Therefore, since we are surrounded by such a great cloud of witnesses, let us throw off everything that hinders and the sin that so easily entangles, and let us run with perseverance the race marked out for us.
Hebrews 12:1 (NIV)

Perpetua and Felicitas

She was 22 years old with a newborn baby, a son. A noblewoman by birth, educated and fluent in Latin and Greek, she was a young bride, a woman who had married honorably. She was her father’s favorite, his only daughter in a family of sons. She was also a criminal, by her own confession — a follower of Jesus Christ. The year was 203 and the emperor had declared it illegal to convert to Christianity. Her name was Perpetua.

Much of what we know about her comes from her own prison diary, which perhaps represents the oldest Christian writings from the hand of a woman.

Perpetua had a maidservant and friend named Felicitas. Felicitas was also a Christian. Like Perpetua, she was young, and she was 8 months pregnant. She was arrested with Perpetua along with three men. Felicitas gave birth in prison shortly before their execution.

Perpetua describes her initiation into prison life:

“After a few days we were taken into prison, and I was much afraid because I had never known such darkness. O bitter day! There was a great heat because of the press, there was cruel handling of the soldiers. Lastly I was tormented there by care for the child.”

Undoubtedly, Perpetua had never been in such a position.

In prison, her father came to her repeatedly, sometimes commanding, sometimes begging, sometimes angry — doing all in his power to convince her to simply renounce her faith and to save herself and her child. He pleaded for himself and Perpetua’s mother, that they might not lose their daughter. He pleaded on behalf of her son, that he might not lose his mother. He tore at her heartstrings to save her life. In one interchange, Perpetua tried to explain, in a way that He might understand, why she could not deny Christ:

“Father,” she answered, “do you see this vessel — waterpot or whatever it may be?…Can it be called by any other name than what it is?”

“No,” he replied.

“So also I cannot call myself by any other name than what I am — a Christian.”

Perpetua knew that to save her life, she must lose it. She wrote of her father after one visit:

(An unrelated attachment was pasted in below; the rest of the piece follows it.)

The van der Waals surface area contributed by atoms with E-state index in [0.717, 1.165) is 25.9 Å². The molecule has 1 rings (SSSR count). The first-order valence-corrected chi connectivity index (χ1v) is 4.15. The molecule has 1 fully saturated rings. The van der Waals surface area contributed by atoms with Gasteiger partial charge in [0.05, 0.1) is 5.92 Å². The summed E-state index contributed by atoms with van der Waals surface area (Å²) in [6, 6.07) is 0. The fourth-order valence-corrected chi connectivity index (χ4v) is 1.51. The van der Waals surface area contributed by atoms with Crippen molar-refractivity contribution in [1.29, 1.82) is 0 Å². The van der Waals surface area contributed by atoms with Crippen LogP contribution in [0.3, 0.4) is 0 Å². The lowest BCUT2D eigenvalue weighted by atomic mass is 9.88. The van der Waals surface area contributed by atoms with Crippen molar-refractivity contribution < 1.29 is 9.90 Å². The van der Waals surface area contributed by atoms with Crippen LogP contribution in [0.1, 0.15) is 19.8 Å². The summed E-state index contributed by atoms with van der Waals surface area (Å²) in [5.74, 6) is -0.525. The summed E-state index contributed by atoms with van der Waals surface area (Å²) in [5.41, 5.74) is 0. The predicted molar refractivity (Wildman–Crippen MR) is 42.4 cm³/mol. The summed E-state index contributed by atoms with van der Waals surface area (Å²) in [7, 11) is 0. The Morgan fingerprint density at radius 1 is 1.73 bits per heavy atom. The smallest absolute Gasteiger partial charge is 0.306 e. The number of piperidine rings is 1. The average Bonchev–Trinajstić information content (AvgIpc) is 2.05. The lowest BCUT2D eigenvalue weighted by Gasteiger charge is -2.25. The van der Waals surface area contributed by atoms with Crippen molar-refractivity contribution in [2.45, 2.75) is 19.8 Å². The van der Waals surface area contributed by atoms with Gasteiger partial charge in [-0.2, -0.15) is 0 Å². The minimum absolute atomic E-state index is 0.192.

“This he said fatherly in his love, kissing my hands and grovelling at my feet; and with tears he named me, not daughter, but lady. And I was grieved for my father’s case because he would not rejoice at my passion out of all my kin; and I comforted him, saying: That shall be done at this tribunal, whatsoever God shall please; for know that we are not established in our own power, but in God’s. And he went from me very sorrowful.”

Notice the phrase “he would not rejoice at my passion.” Perpetua had had a dream which convinced her and those around her that she and her friends would not be delivered out of the prison by the Lord, but would become martyrs. And their hope shifted from this world to the world to come. They rejoiced at the promise of suffering for her Lord.

At her trial, Perpetua watched her father be beaten because of her faith and her child taken from her, but she remained resolute. One biographer described Perpetua’s entrance to the amphitheater like this:

Now dawned the day of their victory, and they went forth from the prison into the amphitheatre as it were into heaven, cheerful and bright of countenance; if they trembled at all, it was for joy, not for fear. Perpetua followed behind, glorious of presence, as a true spouse of Christ and darling of God; at whose piercing look all cast down their eyes…Perpetua began to sing…

A wild, savage bull was let into the ring. Perpetua and Felicitas were wearing loose robes. Perpetua was thrown by the beast first. Upon landing hard, she sat up and arranged her robe “mindful rather of modesty than of pain.” She then asked for a hairpin to pin up her disheveled hair. In the culture, women wore their hair down when they were in mourning, and Perpetua wanted to be as one prepared to meet her groom with joy, not one mourning a loss. At one point, she encouraged believers around her saying “Stand fast in the faith, and love you all one another; and be not offended because of our passion.”

When the ladies were not killed by the bull, the crowd called for them to brought into the arena and killed with a sword, so that the people could witness their death. Perpetua and Felicitas, hearing the cries, rose without prompting, kissed one another as a sign of peace and came forward to be slain. The executioner was a novice, perhaps nervous in front of the large crowd. Perpetua took his hand and put the sword to her throat, demonstrating that she was giving her life of her own free will.

It is said that the adjutant of the jail where Perpetua and Felicitas were held became a believer, as did many in the crowd that day. Augustine noted two centuries later that joined together, “perpetua felicitas” means “everlasting happiness.” Most would not give that title to a martyr, but Augustine points out that it is exactly what the two women gained.

The next time you see a woman’s hair clip, let it remind you of the faithfulness of a young woman, her maidservant and their God.

Quotes taken from:

  • Paul Halsall, editor, Internet Medieval Sourcebook: St.Perpetua: The Passion of Saints Perpetua and Felicity 203,
  • Dave Kopel,

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